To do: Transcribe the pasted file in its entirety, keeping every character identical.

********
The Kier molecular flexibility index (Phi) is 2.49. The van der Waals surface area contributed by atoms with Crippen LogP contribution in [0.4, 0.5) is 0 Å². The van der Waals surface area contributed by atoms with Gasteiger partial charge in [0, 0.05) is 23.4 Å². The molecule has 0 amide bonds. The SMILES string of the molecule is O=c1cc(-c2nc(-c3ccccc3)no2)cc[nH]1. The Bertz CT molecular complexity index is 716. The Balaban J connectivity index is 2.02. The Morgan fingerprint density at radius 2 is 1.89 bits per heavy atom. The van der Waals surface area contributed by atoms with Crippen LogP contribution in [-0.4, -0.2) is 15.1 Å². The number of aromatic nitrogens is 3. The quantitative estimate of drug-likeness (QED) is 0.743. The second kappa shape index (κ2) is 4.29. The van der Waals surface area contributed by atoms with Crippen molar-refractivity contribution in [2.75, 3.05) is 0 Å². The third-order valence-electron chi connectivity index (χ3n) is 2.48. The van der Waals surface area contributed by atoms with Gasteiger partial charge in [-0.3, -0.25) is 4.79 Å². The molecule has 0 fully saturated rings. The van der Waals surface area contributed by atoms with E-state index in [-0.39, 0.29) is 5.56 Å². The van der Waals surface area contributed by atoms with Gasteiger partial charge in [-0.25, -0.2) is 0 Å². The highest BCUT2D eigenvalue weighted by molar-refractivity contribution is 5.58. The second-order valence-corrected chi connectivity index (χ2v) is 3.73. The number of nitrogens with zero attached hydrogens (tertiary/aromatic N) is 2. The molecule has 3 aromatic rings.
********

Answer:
The Kier molecular flexibility index (Phi) is 2.49. The van der Waals surface area contributed by atoms with Crippen LogP contribution in [0.4, 0.5) is 0 Å². The van der Waals surface area contributed by atoms with Gasteiger partial charge in [0, 0.05) is 23.4 Å². The molecule has 0 amide bonds. The SMILES string of the molecule is O=c1cc(-c2nc(-c3ccccc3)no2)cc[nH]1. The Bertz CT molecular complexity index is 716. The Balaban J connectivity index is 2.02. The Morgan fingerprint density at radius 2 is 1.89 bits per heavy atom. The van der Waals surface area contributed by atoms with Crippen LogP contribution in [-0.4, -0.2) is 15.1 Å². The number of aromatic nitrogens is 3. The quantitative estimate of drug-likeness (QED) is 0.743. The second kappa shape index (κ2) is 4.29. The van der Waals surface area contributed by atoms with Crippen molar-refractivity contribution in [2.75, 3.05) is 0 Å². The third-order valence-electron chi connectivity index (χ3n) is 2.48. The van der Waals surface area contributed by atoms with Gasteiger partial charge in [-0.3, -0.25) is 4.79 Å². The molecule has 0 fully saturated rings. The van der Waals surface area contributed by atoms with E-state index in [-0.39, 0.29) is 5.56 Å². The van der Waals surface area contributed by atoms with Gasteiger partial charge in [-0.25, -0.2) is 0 Å². The highest BCUT2D eigenvalue weighted by molar-refractivity contribution is 5.58. The second-order valence-corrected chi connectivity index (χ2v) is 3.73. The number of nitrogens with zero attached hydrogens (tertiary/aromatic N) is 2. The molecule has 3 aromatic rings.